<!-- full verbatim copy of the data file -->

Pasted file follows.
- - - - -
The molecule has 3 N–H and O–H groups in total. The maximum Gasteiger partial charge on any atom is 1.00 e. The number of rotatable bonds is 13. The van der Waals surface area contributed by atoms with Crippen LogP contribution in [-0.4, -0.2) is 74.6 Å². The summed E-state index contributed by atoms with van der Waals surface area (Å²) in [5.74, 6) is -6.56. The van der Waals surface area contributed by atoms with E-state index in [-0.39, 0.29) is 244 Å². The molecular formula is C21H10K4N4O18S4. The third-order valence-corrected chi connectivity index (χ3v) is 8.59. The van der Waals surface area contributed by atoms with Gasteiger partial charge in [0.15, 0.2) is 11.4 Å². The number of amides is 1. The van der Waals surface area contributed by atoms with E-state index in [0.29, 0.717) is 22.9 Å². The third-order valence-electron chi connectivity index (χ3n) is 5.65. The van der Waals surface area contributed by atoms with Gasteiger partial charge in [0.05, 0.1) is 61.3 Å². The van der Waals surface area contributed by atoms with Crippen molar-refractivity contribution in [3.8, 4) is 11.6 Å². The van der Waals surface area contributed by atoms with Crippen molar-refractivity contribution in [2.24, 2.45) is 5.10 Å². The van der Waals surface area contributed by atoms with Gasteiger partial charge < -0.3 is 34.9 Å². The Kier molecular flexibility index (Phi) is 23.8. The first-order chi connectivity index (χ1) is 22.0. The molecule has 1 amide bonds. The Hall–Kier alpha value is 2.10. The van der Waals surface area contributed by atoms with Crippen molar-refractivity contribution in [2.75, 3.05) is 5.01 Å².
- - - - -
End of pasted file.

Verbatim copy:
The molecule has 3 N–H and O–H groups in total. The maximum Gasteiger partial charge on any atom is 1.00 e. The number of rotatable bonds is 13. The van der Waals surface area contributed by atoms with Crippen LogP contribution in [-0.4, -0.2) is 74.6 Å². The summed E-state index contributed by atoms with van der Waals surface area (Å²) in [5.74, 6) is -6.56. The van der Waals surface area contributed by atoms with E-state index in [-0.39, 0.29) is 244 Å². The molecular formula is C21H10K4N4O18S4. The third-order valence-corrected chi connectivity index (χ3v) is 8.59. The van der Waals surface area contributed by atoms with Gasteiger partial charge in [0.15, 0.2) is 11.4 Å². The number of amides is 1. The van der Waals surface area contributed by atoms with E-state index in [0.29, 0.717) is 22.9 Å². The third-order valence-electron chi connectivity index (χ3n) is 5.65. The van der Waals surface area contributed by atoms with Gasteiger partial charge in [0.05, 0.1) is 61.3 Å². The van der Waals surface area contributed by atoms with Crippen molar-refractivity contribution in [3.8, 4) is 11.6 Å². The van der Waals surface area contributed by atoms with Crippen molar-refractivity contribution in [2.24, 2.45) is 5.10 Å². The van der Waals surface area contributed by atoms with Gasteiger partial charge < -0.3 is 34.9 Å². The Kier molecular flexibility index (Phi) is 23.8. The first-order chi connectivity index (χ1) is 22.0. The molecule has 1 amide bonds. The Hall–Kier alpha value is 2.10. The van der Waals surface area contributed by atoms with Crippen molar-refractivity contribution in [2.75, 3.05) is 5.01 Å².